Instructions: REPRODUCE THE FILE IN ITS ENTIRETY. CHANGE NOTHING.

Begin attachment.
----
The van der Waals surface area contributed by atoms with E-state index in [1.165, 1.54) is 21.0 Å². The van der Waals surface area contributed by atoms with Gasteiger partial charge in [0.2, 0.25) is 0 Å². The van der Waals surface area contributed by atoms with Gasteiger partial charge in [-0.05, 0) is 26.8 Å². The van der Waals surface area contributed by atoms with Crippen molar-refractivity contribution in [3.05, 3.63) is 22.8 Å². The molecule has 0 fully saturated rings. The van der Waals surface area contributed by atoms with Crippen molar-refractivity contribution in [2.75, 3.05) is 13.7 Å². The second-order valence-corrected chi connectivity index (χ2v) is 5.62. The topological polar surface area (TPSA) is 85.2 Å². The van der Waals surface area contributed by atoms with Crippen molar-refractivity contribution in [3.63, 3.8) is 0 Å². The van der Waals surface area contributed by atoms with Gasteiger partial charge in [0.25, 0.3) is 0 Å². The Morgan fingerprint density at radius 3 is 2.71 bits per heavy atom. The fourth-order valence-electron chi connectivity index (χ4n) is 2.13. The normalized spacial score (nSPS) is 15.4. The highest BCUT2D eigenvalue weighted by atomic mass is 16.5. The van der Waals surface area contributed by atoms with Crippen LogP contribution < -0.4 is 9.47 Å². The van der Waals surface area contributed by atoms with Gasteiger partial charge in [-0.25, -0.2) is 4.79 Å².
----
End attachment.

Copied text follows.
The van der Waals surface area contributed by atoms with E-state index in [1.165, 1.54) is 21.0 Å². The van der Waals surface area contributed by atoms with Gasteiger partial charge in [0.2, 0.25) is 0 Å². The van der Waals surface area contributed by atoms with Gasteiger partial charge in [-0.05, 0) is 26.8 Å². The van der Waals surface area contributed by atoms with Crippen molar-refractivity contribution in [3.05, 3.63) is 22.8 Å². The molecule has 0 fully saturated rings. The van der Waals surface area contributed by atoms with Crippen molar-refractivity contribution in [2.75, 3.05) is 13.7 Å². The second-order valence-corrected chi connectivity index (χ2v) is 5.62. The topological polar surface area (TPSA) is 85.2 Å². The van der Waals surface area contributed by atoms with Crippen molar-refractivity contribution in [3.63, 3.8) is 0 Å². The van der Waals surface area contributed by atoms with Gasteiger partial charge in [0.25, 0.3) is 0 Å². The Morgan fingerprint density at radius 3 is 2.71 bits per heavy atom. The fourth-order valence-electron chi connectivity index (χ4n) is 2.13. The normalized spacial score (nSPS) is 15.4. The highest BCUT2D eigenvalue weighted by atomic mass is 16.5. The van der Waals surface area contributed by atoms with Crippen LogP contribution < -0.4 is 9.47 Å². The van der Waals surface area contributed by atoms with Gasteiger partial charge in [-0.25, -0.2) is 4.79 Å².